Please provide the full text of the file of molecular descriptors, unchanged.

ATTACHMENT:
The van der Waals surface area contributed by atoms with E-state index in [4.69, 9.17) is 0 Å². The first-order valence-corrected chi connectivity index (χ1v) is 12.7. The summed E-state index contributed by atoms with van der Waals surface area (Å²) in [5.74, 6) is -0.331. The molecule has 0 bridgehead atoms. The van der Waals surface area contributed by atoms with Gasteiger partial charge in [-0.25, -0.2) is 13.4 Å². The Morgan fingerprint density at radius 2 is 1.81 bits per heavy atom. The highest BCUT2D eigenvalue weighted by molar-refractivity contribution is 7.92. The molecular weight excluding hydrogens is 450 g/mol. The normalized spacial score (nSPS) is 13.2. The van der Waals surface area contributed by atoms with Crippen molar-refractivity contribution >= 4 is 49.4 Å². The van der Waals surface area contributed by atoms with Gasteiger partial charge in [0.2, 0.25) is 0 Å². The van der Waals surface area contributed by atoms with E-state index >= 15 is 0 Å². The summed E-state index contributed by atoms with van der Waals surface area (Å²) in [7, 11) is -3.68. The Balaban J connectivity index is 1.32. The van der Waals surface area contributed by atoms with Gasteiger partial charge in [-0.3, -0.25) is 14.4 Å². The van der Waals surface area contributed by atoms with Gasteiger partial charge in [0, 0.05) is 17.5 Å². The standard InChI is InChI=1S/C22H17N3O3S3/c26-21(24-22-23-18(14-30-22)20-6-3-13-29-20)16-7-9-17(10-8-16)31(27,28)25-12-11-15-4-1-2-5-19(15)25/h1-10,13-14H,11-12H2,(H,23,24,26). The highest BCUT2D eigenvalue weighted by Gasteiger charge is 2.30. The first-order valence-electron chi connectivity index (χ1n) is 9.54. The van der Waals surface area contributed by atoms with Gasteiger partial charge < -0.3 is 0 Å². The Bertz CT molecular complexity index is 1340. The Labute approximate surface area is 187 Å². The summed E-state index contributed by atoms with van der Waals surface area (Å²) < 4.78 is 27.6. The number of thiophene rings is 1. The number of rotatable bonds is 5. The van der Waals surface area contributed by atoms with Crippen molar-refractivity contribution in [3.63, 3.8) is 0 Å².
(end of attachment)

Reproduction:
The van der Waals surface area contributed by atoms with E-state index in [4.69, 9.17) is 0 Å². The first-order valence-corrected chi connectivity index (χ1v) is 12.7. The summed E-state index contributed by atoms with van der Waals surface area (Å²) in [5.74, 6) is -0.331. The molecule has 0 bridgehead atoms. The van der Waals surface area contributed by atoms with Gasteiger partial charge in [-0.25, -0.2) is 13.4 Å². The Morgan fingerprint density at radius 2 is 1.81 bits per heavy atom. The highest BCUT2D eigenvalue weighted by molar-refractivity contribution is 7.92. The molecular weight excluding hydrogens is 450 g/mol. The normalized spacial score (nSPS) is 13.2. The van der Waals surface area contributed by atoms with Crippen molar-refractivity contribution >= 4 is 49.4 Å². The van der Waals surface area contributed by atoms with Gasteiger partial charge in [0.2, 0.25) is 0 Å². The van der Waals surface area contributed by atoms with E-state index >= 15 is 0 Å². The summed E-state index contributed by atoms with van der Waals surface area (Å²) in [7, 11) is -3.68. The Balaban J connectivity index is 1.32. The van der Waals surface area contributed by atoms with Gasteiger partial charge in [-0.3, -0.25) is 14.4 Å². The van der Waals surface area contributed by atoms with Gasteiger partial charge in [0, 0.05) is 17.5 Å². The standard InChI is InChI=1S/C22H17N3O3S3/c26-21(24-22-23-18(14-30-22)20-6-3-13-29-20)16-7-9-17(10-8-16)31(27,28)25-12-11-15-4-1-2-5-19(15)25/h1-10,13-14H,11-12H2,(H,23,24,26). The highest BCUT2D eigenvalue weighted by Gasteiger charge is 2.30. The first-order valence-electron chi connectivity index (χ1n) is 9.54. The van der Waals surface area contributed by atoms with Gasteiger partial charge < -0.3 is 0 Å². The Bertz CT molecular complexity index is 1340. The Labute approximate surface area is 187 Å². The summed E-state index contributed by atoms with van der Waals surface area (Å²) < 4.78 is 27.6. The number of thiophene rings is 1. The number of rotatable bonds is 5. The van der Waals surface area contributed by atoms with Crippen molar-refractivity contribution in [3.63, 3.8) is 0 Å².